Google and the OIN
Some days ago Chris DiBona announced that Google became a Open Innovation Network licensee.
Just like Orcale (which became a licensee in March) Google now promises to not use their (maybe Linux related) software patents against any of the other licensees. In return they don’t have to fear the patents of the other licensees. I wonder if Google has so many patents in this area – I never read anything about Google patent portfolios.
Nevertheless, with Google the list of licensees just got another important name. But some names I’m still missing are Yahoo, SAP and Amazon. Microsoft won’t join anytime soon as long as they follow their ridiculous patent strategy.
New Btrfs releases
Chris Mason has just released the versions 0.6 and 0.7 of his file system Btrfs.
The 0.6 release introduces an improved way of deleting old snapshots and a function to defrag the file system to improve the performance. The defrag code unveiled a performance bug which led to the release of 0.7 which is now much faster:
Time to create 1 million files, 512 bytes each:
Time to run find . on the directory:
Nice numbers indeed. But of course Btrfs is still in an Alpha state, and first stable versions are not expected before next year.
Qt 4.3.1 was released with GPL extensions
Qt 4.3.1 was released recently. As usual for these minor releases the changelog of this version contains bug fixes and performance improvements but no new technical features, except for the new Intel Compiler 10 support.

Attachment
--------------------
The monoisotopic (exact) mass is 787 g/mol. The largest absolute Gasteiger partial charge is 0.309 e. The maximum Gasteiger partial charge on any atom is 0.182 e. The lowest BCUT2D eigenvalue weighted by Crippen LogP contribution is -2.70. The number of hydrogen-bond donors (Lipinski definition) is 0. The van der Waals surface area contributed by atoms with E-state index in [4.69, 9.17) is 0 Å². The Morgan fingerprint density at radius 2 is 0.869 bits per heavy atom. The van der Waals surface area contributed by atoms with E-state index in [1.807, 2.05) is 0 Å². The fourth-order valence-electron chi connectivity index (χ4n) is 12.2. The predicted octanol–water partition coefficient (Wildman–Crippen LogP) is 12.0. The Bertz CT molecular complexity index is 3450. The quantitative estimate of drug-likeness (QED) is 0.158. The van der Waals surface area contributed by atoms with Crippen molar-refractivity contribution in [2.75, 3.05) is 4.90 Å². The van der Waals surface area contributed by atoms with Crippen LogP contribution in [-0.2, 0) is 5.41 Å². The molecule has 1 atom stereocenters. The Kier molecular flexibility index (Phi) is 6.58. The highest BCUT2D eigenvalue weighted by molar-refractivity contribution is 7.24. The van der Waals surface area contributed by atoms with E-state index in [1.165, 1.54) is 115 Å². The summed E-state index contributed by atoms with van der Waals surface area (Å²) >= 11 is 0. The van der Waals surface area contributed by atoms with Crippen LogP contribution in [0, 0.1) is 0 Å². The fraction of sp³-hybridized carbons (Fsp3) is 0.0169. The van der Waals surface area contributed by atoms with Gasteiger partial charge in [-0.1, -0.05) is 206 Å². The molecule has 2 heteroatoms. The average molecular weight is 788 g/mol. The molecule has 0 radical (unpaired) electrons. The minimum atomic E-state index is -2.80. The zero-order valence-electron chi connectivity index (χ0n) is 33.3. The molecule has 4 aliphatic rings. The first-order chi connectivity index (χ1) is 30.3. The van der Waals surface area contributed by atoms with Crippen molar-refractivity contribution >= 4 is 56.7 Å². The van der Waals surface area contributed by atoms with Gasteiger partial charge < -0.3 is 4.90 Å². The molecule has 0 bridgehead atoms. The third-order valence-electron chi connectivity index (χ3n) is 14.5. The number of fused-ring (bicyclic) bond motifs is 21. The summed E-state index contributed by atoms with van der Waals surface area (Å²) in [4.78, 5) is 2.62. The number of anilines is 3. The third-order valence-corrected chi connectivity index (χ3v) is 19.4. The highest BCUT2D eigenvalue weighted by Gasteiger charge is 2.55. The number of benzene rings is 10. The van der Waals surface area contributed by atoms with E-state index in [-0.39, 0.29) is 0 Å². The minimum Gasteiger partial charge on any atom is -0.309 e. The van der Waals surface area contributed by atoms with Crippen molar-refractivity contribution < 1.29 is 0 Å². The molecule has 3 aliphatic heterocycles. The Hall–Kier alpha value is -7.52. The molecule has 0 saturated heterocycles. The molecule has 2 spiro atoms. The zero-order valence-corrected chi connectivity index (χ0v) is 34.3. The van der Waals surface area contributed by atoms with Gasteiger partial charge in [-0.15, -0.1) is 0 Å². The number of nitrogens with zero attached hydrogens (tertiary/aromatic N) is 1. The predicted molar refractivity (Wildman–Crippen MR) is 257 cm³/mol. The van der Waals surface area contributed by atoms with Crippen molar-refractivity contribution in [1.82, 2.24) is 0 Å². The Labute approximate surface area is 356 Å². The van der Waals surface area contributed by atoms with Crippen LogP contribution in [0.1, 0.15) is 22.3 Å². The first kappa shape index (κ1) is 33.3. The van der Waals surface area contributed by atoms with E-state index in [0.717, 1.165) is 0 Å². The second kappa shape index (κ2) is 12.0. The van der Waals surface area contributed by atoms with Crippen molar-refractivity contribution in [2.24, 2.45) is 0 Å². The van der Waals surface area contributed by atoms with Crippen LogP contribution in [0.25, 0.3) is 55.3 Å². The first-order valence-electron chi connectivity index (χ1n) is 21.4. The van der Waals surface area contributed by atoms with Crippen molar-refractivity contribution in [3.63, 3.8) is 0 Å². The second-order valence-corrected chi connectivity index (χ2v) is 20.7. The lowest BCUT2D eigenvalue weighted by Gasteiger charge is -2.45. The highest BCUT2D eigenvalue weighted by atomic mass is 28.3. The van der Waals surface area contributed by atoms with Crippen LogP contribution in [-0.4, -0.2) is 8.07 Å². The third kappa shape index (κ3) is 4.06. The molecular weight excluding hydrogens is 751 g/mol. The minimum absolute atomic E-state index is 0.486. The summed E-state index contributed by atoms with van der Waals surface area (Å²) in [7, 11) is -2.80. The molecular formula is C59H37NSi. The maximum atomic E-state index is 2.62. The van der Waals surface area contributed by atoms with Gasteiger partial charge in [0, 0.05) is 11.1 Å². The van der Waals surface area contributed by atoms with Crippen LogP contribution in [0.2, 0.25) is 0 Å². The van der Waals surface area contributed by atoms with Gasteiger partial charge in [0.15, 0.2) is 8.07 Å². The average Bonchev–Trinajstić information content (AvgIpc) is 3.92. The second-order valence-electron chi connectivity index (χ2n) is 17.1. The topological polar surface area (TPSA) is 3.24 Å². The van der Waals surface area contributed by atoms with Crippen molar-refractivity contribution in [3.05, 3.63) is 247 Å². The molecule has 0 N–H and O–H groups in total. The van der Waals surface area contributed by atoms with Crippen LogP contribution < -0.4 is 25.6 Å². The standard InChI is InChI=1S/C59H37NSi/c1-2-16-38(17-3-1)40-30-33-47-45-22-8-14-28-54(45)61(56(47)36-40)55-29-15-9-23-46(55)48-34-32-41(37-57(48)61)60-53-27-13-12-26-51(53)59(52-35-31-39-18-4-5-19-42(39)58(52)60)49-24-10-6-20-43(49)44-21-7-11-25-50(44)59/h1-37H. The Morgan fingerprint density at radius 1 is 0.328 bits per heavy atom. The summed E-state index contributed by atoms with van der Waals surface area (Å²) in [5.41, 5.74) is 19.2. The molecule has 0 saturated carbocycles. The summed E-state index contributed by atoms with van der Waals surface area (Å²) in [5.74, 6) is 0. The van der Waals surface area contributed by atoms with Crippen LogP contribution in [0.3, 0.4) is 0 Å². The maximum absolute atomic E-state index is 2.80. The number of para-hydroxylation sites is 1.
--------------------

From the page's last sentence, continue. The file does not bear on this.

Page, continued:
However, in political terms one feature was added: beginning with Qt 4.3.1 Qt can now be used together with other licences due to GPL exceptions. The additional rights granted by Trolltech are pretty handy for any Open Source developer:
The right to use Open Source Licenses not compatible with the GNU
General Public License: You may link software (hereafter referred to as “Your Software”) against the Licensed Software and/or distribute binaries of Your Software linked against the Licensed Software
There is no need now to release your software under the GPL, you can also use another licence if you have to/want to.
Interesting in this regard is however also that the GPL 3 is not included. This is already a bit of a problem for the KDE project since the next versions of Samba will be released under the terms of the GPL 3 while KDE is – due to Qt – GPL 2 only. But there are rumours that the next Open Source Qt version might already be released under the GPL 2 and GPL 3.
I do wonder however if KDE could switch to GPL 3 – several hundred developers contributed over the year, making such switches difficult.